Wilson v. Wilson

Annotate this Case

404 So. 2d 76 (1981)

Eddis I. WILSON v. D. E. WILSON.

Civ. 2704-X.

Court of Civil Appeals of Alabama.

September 9, 1981.

*77 Roger H. Bedford of Bedford, Bedford & Rogers, Russellville, for appellant.

Pat Nelson of O'Rear, Robinson & Nelson, Jasper, for appellee.

WRIGHT, Presiding Judge.

This is a divorce case.

The parties were married on November 28, 1970, and separated April 20, 1979, a period of eight years and five months. Both had previously been married; those marriages lasted more than twenty years and produced children. No children were born of this marriage. Mr. and Mrs. Wilson worked in his business, D. E. Wilson Construction Company, during the marriage, apparently until he was injured in a fall in 1978. All real estate, including that acquired by each party before the marriage, was held in joint tenancy with right of survivorship. Their cash was kept in joint checking and savings accounts.

The original decree divided the property as follows:

Wifereal estate brought by her into the marriage consisting of a house on one and one-half acres and seven acres across the road valued at $24,400; her choice of either a 1979 Lincoln automobile or a 1975 Cadillac automobile, valued at $7,000 and $2,650, *78 respectively; furniture that was stored in a building on the homeplace and not currently used by the parties in their residence, valued at $875; all her personal effects; jewelry valued at $7,500; and $10,000 from the joint savings account and/or certificates of deposit currently held by the husband. After several modifications, the $10,000 cash amount was finally raised to $50,000.

Husbandall remaining real and personal property of the parties including the current residence of the parties, valued at $107,200 (the home and land) along with a mobile home thereon valued at $13,600 and a shop building valued at $26,800; seventy-five acres known as the Drummond Lease, the balance owed thereon to Wilson being $112,000; property in Raccoon Creek subdivision, valued at $34,500, furniture in the homeplace, valued at $17,645; motor vehicles valued at $10,050 (if the wife chose the $7,000 Lincoln); insurance policies with face values of $100,000 total;[1] business equipment and various other belongings. The husband was required to pay $6,000 to his wife's attorney and court costs.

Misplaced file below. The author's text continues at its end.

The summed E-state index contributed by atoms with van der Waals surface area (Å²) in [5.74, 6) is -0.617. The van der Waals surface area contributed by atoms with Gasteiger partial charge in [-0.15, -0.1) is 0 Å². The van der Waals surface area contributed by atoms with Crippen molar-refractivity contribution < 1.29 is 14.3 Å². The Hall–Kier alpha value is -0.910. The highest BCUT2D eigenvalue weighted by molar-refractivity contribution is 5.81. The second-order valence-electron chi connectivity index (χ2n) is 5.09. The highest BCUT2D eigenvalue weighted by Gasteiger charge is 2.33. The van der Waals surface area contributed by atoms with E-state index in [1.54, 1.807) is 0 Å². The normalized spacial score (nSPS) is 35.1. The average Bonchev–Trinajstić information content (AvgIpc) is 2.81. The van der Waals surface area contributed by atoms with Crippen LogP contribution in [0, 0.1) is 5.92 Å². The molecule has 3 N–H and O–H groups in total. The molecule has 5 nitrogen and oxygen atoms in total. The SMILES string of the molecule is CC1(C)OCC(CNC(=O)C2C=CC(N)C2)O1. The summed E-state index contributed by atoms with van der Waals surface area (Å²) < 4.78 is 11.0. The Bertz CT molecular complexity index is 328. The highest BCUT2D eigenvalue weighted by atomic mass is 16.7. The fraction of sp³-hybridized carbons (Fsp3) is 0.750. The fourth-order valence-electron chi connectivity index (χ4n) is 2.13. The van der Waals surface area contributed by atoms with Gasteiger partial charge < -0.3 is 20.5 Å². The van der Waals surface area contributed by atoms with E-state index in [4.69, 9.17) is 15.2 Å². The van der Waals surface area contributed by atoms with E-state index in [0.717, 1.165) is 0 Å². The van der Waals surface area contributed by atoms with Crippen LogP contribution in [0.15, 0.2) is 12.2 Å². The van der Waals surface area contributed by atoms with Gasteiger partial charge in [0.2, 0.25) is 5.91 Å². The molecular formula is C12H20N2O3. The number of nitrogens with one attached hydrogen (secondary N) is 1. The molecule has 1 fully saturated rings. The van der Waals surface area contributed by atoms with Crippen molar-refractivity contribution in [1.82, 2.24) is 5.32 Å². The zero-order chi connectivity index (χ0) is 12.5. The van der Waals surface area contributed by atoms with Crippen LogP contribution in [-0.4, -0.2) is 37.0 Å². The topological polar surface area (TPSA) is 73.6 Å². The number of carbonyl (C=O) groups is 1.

We note that this decree was rendered following a hearing ore tenus and that as such is presumed correct if supported by the evidence. Williams v. Williams, 389 So. 2d 141 (Ala.Civ.App.1980). The division of property and setting of alimony is within the sound discretion of the trial court and will not be reversed except for palpable abuse of that discretion. Mack v. Mack, 389 So. 2d 1156 (Ala.Civ.App.1980).

The division of property does not have to be equal, but only equitable. Each case must be decided on its own facts and circumstances. Parker v. Parker, 392 So. 2d 229 (Ala.Civ.App.1980); Hudson v. Hudson, 391 So. 2d 664 (Ala.Civ.App.1980). Factors to be considered in the division of property and award of alimony are the future prospects of the parties, their ages, sex, health, station in life, length of marriage, and in proper cases the conduct of the parties with reference to the cause of the divorce. Mack v. Mack, supra; Williams v. Williams, supra; Wicks v. Wicks, 379 So. 2d 612 (Ala.Civ. App.1979).

The trial court in this case apparently relied heavily on the origin of the property when making the property division. This, however, is only one factor to be considered, and is not controlling. Mack v. Mack, supra. Where property acquired prior to the marriage is regularly used during the marriage for the common benefit of the parties, it is available for consideration in dividing property and awarding alimony. Dees v. Dees, 390 So. 2d 1060 (Ala.Civ.App. 1980). § 30-2-51, Code (1975) as amended in 1979. Though the court below made no finding under § 30-2-51, the husband testified that his business made little or no money during the marriage.[2]